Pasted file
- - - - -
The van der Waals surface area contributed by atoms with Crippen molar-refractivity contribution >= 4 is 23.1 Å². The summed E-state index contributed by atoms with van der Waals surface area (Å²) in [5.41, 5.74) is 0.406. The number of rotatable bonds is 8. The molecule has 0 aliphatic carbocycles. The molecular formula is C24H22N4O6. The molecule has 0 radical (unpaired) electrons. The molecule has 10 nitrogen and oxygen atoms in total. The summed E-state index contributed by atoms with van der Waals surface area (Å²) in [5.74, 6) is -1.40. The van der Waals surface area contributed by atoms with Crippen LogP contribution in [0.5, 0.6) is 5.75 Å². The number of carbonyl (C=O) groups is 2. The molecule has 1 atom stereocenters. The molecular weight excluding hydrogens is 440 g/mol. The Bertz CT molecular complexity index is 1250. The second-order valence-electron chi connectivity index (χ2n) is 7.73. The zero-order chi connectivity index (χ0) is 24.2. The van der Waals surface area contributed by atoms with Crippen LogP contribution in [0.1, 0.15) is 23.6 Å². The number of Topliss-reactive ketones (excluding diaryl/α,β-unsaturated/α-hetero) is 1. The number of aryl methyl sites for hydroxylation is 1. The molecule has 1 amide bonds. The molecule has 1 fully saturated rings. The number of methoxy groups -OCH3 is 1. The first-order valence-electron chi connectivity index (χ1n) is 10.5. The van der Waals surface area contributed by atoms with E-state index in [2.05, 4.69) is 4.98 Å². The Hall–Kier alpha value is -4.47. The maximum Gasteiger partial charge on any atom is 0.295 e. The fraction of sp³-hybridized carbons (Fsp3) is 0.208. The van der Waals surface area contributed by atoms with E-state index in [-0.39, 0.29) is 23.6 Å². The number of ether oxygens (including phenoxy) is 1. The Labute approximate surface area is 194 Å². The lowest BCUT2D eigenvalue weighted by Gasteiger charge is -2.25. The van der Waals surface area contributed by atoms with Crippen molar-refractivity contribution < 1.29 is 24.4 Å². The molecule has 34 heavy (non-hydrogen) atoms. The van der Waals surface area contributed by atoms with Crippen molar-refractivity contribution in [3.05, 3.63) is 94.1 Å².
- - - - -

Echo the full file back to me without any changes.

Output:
The van der Waals surface area contributed by atoms with Crippen molar-refractivity contribution >= 4 is 23.1 Å². The summed E-state index contributed by atoms with van der Waals surface area (Å²) in [5.41, 5.74) is 0.406. The number of rotatable bonds is 8. The molecule has 0 aliphatic carbocycles. The molecular formula is C24H22N4O6. The molecule has 0 radical (unpaired) electrons. The molecule has 10 nitrogen and oxygen atoms in total. The summed E-state index contributed by atoms with van der Waals surface area (Å²) in [5.74, 6) is -1.40. The van der Waals surface area contributed by atoms with Crippen LogP contribution in [0.5, 0.6) is 5.75 Å². The number of carbonyl (C=O) groups is 2. The molecule has 1 atom stereocenters. The molecular weight excluding hydrogens is 440 g/mol. The Bertz CT molecular complexity index is 1250. The second-order valence-electron chi connectivity index (χ2n) is 7.73. The zero-order chi connectivity index (χ0) is 24.2. The van der Waals surface area contributed by atoms with Crippen LogP contribution in [0.1, 0.15) is 23.6 Å². The number of Topliss-reactive ketones (excluding diaryl/α,β-unsaturated/α-hetero) is 1. The number of aryl methyl sites for hydroxylation is 1. The molecule has 1 amide bonds. The molecule has 1 fully saturated rings. The number of methoxy groups -OCH3 is 1. The first-order valence-electron chi connectivity index (χ1n) is 10.5. The van der Waals surface area contributed by atoms with E-state index in [2.05, 4.69) is 4.98 Å². The Hall–Kier alpha value is -4.47. The maximum Gasteiger partial charge on any atom is 0.295 e. The fraction of sp³-hybridized carbons (Fsp3) is 0.208. The van der Waals surface area contributed by atoms with E-state index in [-0.39, 0.29) is 23.6 Å². The number of ether oxygens (including phenoxy) is 1. The Labute approximate surface area is 194 Å². The lowest BCUT2D eigenvalue weighted by Gasteiger charge is -2.25. The van der Waals surface area contributed by atoms with Crippen molar-refractivity contribution < 1.29 is 24.4 Å². The molecule has 34 heavy (non-hydrogen) atoms. The van der Waals surface area contributed by atoms with Crippen molar-refractivity contribution in [3.05, 3.63) is 94.1 Å².